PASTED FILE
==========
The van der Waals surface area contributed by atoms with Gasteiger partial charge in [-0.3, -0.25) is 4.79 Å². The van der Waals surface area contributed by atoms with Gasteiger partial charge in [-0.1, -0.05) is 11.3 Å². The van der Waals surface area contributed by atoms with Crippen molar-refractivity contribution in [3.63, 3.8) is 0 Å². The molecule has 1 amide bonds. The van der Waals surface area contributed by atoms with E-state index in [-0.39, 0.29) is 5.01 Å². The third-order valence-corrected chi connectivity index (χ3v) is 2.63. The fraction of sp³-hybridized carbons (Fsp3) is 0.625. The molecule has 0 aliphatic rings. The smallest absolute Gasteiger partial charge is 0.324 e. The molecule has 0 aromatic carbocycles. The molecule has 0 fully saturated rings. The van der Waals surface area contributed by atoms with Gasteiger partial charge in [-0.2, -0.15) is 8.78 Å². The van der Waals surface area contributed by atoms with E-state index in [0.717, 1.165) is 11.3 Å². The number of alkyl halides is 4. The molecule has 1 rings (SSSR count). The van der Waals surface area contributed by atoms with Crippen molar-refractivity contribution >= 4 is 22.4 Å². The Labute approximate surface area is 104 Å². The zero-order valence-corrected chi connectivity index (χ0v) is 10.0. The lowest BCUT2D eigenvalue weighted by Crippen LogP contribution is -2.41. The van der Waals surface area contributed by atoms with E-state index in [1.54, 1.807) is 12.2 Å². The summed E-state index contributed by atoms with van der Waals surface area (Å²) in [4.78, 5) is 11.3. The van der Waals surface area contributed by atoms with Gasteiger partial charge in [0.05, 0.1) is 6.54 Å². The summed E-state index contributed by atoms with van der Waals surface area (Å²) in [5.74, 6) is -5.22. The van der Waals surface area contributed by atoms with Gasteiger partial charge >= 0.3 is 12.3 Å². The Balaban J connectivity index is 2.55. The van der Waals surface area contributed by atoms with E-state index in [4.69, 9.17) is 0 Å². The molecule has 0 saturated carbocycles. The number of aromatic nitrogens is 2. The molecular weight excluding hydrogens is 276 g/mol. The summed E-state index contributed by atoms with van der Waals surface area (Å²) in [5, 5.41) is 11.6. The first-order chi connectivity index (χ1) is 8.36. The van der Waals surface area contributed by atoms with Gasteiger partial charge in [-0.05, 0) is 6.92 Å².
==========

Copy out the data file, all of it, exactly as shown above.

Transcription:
The van der Waals surface area contributed by atoms with Gasteiger partial charge in [-0.3, -0.25) is 4.79 Å². The van der Waals surface area contributed by atoms with Gasteiger partial charge in [-0.1, -0.05) is 11.3 Å². The van der Waals surface area contributed by atoms with Crippen molar-refractivity contribution in [3.63, 3.8) is 0 Å². The molecule has 1 amide bonds. The van der Waals surface area contributed by atoms with E-state index in [-0.39, 0.29) is 5.01 Å². The third-order valence-corrected chi connectivity index (χ3v) is 2.63. The fraction of sp³-hybridized carbons (Fsp3) is 0.625. The molecule has 0 aliphatic rings. The smallest absolute Gasteiger partial charge is 0.324 e. The molecule has 0 aromatic carbocycles. The molecule has 0 fully saturated rings. The van der Waals surface area contributed by atoms with Gasteiger partial charge in [-0.2, -0.15) is 8.78 Å². The van der Waals surface area contributed by atoms with E-state index in [0.717, 1.165) is 11.3 Å². The number of alkyl halides is 4. The molecule has 1 rings (SSSR count). The van der Waals surface area contributed by atoms with Crippen molar-refractivity contribution >= 4 is 22.4 Å². The Labute approximate surface area is 104 Å². The zero-order valence-corrected chi connectivity index (χ0v) is 10.0. The lowest BCUT2D eigenvalue weighted by Crippen LogP contribution is -2.41. The van der Waals surface area contributed by atoms with E-state index in [1.54, 1.807) is 12.2 Å². The summed E-state index contributed by atoms with van der Waals surface area (Å²) in [4.78, 5) is 11.3. The van der Waals surface area contributed by atoms with Gasteiger partial charge in [0.05, 0.1) is 6.54 Å². The summed E-state index contributed by atoms with van der Waals surface area (Å²) in [5.74, 6) is -5.22. The van der Waals surface area contributed by atoms with Gasteiger partial charge >= 0.3 is 12.3 Å². The Balaban J connectivity index is 2.55. The van der Waals surface area contributed by atoms with E-state index in [4.69, 9.17) is 0 Å². The molecule has 0 saturated carbocycles. The number of aromatic nitrogens is 2. The molecular weight excluding hydrogens is 276 g/mol. The summed E-state index contributed by atoms with van der Waals surface area (Å²) in [5, 5.41) is 11.6. The first-order chi connectivity index (χ1) is 8.36. The van der Waals surface area contributed by atoms with Gasteiger partial charge in [-0.05, 0) is 6.92 Å².